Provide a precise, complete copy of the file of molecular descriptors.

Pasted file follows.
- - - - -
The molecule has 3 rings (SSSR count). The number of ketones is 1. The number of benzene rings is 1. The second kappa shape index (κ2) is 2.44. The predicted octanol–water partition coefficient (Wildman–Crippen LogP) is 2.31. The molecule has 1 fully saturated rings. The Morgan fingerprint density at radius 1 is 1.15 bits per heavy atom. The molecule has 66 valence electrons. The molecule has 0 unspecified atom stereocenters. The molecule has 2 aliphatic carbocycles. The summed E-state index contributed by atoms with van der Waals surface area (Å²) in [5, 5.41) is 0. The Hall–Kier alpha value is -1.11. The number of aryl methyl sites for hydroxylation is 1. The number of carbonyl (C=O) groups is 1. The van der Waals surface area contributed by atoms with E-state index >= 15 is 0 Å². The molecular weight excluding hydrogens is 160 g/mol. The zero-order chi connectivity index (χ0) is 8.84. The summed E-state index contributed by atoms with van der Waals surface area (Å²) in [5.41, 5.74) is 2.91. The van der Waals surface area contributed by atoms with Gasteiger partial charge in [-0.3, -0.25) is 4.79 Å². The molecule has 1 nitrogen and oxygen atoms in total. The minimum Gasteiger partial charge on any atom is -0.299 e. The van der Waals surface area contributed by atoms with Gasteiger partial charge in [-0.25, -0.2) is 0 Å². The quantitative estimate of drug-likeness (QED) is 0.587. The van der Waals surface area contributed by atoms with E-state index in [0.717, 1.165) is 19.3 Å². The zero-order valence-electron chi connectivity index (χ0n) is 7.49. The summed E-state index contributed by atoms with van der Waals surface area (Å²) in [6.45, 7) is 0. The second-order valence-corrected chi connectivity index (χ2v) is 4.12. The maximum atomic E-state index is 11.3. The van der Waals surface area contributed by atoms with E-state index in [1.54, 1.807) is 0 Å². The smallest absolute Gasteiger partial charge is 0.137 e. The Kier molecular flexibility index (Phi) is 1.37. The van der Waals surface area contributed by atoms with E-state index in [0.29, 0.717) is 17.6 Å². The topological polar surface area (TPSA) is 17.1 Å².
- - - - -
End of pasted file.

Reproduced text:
The molecule has 3 rings (SSSR count). The number of ketones is 1. The number of benzene rings is 1. The second kappa shape index (κ2) is 2.44. The predicted octanol–water partition coefficient (Wildman–Crippen LogP) is 2.31. The molecule has 1 fully saturated rings. The Morgan fingerprint density at radius 1 is 1.15 bits per heavy atom. The molecule has 66 valence electrons. The molecule has 0 unspecified atom stereocenters. The molecule has 2 aliphatic carbocycles. The summed E-state index contributed by atoms with van der Waals surface area (Å²) in [5, 5.41) is 0. The Hall–Kier alpha value is -1.11. The number of aryl methyl sites for hydroxylation is 1. The number of carbonyl (C=O) groups is 1. The van der Waals surface area contributed by atoms with E-state index >= 15 is 0 Å². The molecular weight excluding hydrogens is 160 g/mol. The zero-order chi connectivity index (χ0) is 8.84. The summed E-state index contributed by atoms with van der Waals surface area (Å²) in [5.41, 5.74) is 2.91. The van der Waals surface area contributed by atoms with Gasteiger partial charge in [-0.3, -0.25) is 4.79 Å². The molecule has 1 nitrogen and oxygen atoms in total. The minimum Gasteiger partial charge on any atom is -0.299 e. The van der Waals surface area contributed by atoms with Gasteiger partial charge in [-0.25, -0.2) is 0 Å². The quantitative estimate of drug-likeness (QED) is 0.587. The van der Waals surface area contributed by atoms with E-state index in [0.717, 1.165) is 19.3 Å². The zero-order valence-electron chi connectivity index (χ0n) is 7.49. The summed E-state index contributed by atoms with van der Waals surface area (Å²) in [6.45, 7) is 0. The second-order valence-corrected chi connectivity index (χ2v) is 4.12. The maximum atomic E-state index is 11.3. The van der Waals surface area contributed by atoms with E-state index in [1.54, 1.807) is 0 Å². The smallest absolute Gasteiger partial charge is 0.137 e. The Kier molecular flexibility index (Phi) is 1.37. The van der Waals surface area contributed by atoms with E-state index in [0.29, 0.717) is 17.6 Å². The topological polar surface area (TPSA) is 17.1 Å².